As a volunteer you’ll learn a great deal about these fascinating leviathans, meet interesting people, and share what you’ve learned with visitors. It’s exciting to be the one to point and shout, “Over there!” and see the look of wonder that appears when someone sees their very first whale.

For further information or a registration form for the training weekend, contact Dave Newton, Whale Watch Volunteer Coordinator, Oregon Parks and Recreation Dept., 541-765-3407; whale.watching@state.or.us; www.whalespoken.org. Preregistration is required because of limited space.

Whether you sign up for a couple days or a week, it’s your responsibility to arrive early at your whale watching site to help set up, be on duty from 10 a.m. to 1 p.m., and then help pull siting information together and put everything away. Usually two or more volunteers are at each site, and usually the more experienced one is in charge of putting up the Whale Watching Spoken Here sign and bringing the literature about gray whales and the program. You’ll find that visitors stop no matter what the weather.


Feeding and Diving Facts

You’ll learn that gray whales are baleen whales. This means when feeding for small crustaceans on the ocean floor, the whales roll on their sides and scoop up water and sediments. They then force the water and sediments out through the fringed baleen plates that hang from either side of their upper jaw where teeth would otherwise be.

You’ll learn that gray whales have double spouts just like all baleen whales. That the blow is not a fountain of water, but of mist that condenses immediately as warm moist air is exhaled under high pressure from their lungs. And that gray whales have a rhythmic breathing pattern during migration—three to five short, shallow dives of 15 to 30 seconds each followed by a long, deep dive of three to six minutes. When you see flukes, it usually signals a deep dive.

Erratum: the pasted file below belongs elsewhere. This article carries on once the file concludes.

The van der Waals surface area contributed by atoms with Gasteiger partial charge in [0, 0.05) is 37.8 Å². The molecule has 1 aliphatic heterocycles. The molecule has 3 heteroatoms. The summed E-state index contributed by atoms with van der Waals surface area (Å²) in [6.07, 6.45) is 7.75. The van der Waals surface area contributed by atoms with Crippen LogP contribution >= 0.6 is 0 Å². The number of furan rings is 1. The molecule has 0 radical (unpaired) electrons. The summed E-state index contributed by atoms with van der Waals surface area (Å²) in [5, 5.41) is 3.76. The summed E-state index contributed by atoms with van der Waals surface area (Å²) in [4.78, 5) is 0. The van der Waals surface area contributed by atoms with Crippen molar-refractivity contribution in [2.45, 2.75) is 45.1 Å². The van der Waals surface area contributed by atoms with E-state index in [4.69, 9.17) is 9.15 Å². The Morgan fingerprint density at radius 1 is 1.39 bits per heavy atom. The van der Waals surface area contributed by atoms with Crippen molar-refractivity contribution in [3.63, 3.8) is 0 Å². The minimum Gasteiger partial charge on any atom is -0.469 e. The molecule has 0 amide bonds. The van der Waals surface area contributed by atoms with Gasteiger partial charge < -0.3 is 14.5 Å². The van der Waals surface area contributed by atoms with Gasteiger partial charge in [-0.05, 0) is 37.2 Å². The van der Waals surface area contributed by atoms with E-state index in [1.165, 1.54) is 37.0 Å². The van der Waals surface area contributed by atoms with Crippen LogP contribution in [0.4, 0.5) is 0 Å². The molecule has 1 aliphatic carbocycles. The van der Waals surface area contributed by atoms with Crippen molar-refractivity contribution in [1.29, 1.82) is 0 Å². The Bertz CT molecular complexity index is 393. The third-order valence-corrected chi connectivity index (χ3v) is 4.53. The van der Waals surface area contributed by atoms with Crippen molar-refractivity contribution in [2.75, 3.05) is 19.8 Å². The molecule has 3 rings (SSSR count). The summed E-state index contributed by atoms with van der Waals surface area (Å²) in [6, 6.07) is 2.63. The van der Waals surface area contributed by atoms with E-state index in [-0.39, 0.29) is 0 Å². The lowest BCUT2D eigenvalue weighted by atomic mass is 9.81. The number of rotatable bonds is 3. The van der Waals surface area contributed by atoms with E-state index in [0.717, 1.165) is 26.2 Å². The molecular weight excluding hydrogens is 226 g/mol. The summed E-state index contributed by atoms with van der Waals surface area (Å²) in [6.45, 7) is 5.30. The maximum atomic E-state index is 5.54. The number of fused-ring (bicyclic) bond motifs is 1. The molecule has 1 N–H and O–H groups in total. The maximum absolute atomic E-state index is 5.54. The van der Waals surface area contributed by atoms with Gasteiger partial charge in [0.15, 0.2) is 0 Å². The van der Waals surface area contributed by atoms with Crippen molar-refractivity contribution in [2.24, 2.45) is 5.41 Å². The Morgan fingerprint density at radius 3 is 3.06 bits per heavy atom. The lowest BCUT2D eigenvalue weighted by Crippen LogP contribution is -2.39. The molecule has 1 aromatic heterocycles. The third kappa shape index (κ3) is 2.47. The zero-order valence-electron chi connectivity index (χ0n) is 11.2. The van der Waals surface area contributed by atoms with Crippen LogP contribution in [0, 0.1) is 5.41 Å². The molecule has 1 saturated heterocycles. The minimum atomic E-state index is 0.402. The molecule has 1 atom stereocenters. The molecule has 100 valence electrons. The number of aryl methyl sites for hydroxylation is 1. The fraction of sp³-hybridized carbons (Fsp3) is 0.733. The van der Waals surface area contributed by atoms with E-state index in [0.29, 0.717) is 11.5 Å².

Spy Hop and Breach Behavior

The two whale behaviors that get people most excited are spy hopping – where the head sticks straight up out of the water – and breaching – where half or more of the body length comes up out of the water before the whale falls on its side or back causing a tremendous splash.

Bruce Mate’s theory on spy hopping goes against the conventional wisdom that says it’s to see what is happening. Mate suggests that it’s to help the whales hear better; he has observed that during spy hop behavior the eyes do not always come above the surface of the water. During migration, it may be to hear the surf since their route follows the coastline.As far as breaching goes, Mate says, “They don’t seem to injure themselves. Once one starts, others follow – like humans yawning.” He goes on to say that no one knows why they do it; theories range from a way to knock off external parasites, such as barnacles, to a form of communication . . . or just for the fun of it.


The original article is posted on the Oregon Coast Visitors Association website at visittheoregoncoast.com/whale-watching